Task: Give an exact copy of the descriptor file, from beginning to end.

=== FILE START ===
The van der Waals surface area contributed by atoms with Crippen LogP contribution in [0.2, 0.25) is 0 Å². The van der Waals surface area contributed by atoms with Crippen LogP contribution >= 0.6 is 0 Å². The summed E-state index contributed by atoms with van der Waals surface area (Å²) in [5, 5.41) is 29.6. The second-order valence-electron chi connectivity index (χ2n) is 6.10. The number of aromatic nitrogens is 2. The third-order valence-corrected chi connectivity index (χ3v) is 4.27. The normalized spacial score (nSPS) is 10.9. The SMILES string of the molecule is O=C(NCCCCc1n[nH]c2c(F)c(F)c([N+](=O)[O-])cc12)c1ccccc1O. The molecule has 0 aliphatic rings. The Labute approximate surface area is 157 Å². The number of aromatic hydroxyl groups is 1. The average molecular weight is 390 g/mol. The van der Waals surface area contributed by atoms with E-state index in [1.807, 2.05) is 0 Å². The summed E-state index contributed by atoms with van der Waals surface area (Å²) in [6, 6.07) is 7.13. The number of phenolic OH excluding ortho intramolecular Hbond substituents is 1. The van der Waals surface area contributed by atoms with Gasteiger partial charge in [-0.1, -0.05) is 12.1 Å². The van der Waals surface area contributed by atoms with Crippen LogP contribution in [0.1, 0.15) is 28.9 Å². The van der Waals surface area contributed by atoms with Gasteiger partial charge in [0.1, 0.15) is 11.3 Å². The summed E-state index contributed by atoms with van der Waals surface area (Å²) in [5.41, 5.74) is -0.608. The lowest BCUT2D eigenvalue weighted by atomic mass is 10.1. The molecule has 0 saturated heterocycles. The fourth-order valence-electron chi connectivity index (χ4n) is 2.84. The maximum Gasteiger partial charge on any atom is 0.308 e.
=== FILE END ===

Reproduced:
The van der Waals surface area contributed by atoms with Crippen LogP contribution in [0.2, 0.25) is 0 Å². The van der Waals surface area contributed by atoms with Crippen LogP contribution >= 0.6 is 0 Å². The summed E-state index contributed by atoms with van der Waals surface area (Å²) in [5, 5.41) is 29.6. The second-order valence-electron chi connectivity index (χ2n) is 6.10. The number of aromatic nitrogens is 2. The third-order valence-corrected chi connectivity index (χ3v) is 4.27. The normalized spacial score (nSPS) is 10.9. The SMILES string of the molecule is O=C(NCCCCc1n[nH]c2c(F)c(F)c([N+](=O)[O-])cc12)c1ccccc1O. The molecule has 0 aliphatic rings. The Labute approximate surface area is 157 Å². The number of aromatic hydroxyl groups is 1. The average molecular weight is 390 g/mol. The van der Waals surface area contributed by atoms with E-state index in [1.807, 2.05) is 0 Å². The summed E-state index contributed by atoms with van der Waals surface area (Å²) in [6, 6.07) is 7.13. The number of phenolic OH excluding ortho intramolecular Hbond substituents is 1. The van der Waals surface area contributed by atoms with Gasteiger partial charge in [-0.1, -0.05) is 12.1 Å². The van der Waals surface area contributed by atoms with Crippen LogP contribution in [0.1, 0.15) is 28.9 Å². The van der Waals surface area contributed by atoms with Gasteiger partial charge in [0.1, 0.15) is 11.3 Å². The summed E-state index contributed by atoms with van der Waals surface area (Å²) in [5.41, 5.74) is -0.608. The lowest BCUT2D eigenvalue weighted by atomic mass is 10.1. The molecule has 0 saturated heterocycles. The fourth-order valence-electron chi connectivity index (χ4n) is 2.84. The maximum Gasteiger partial charge on any atom is 0.308 e.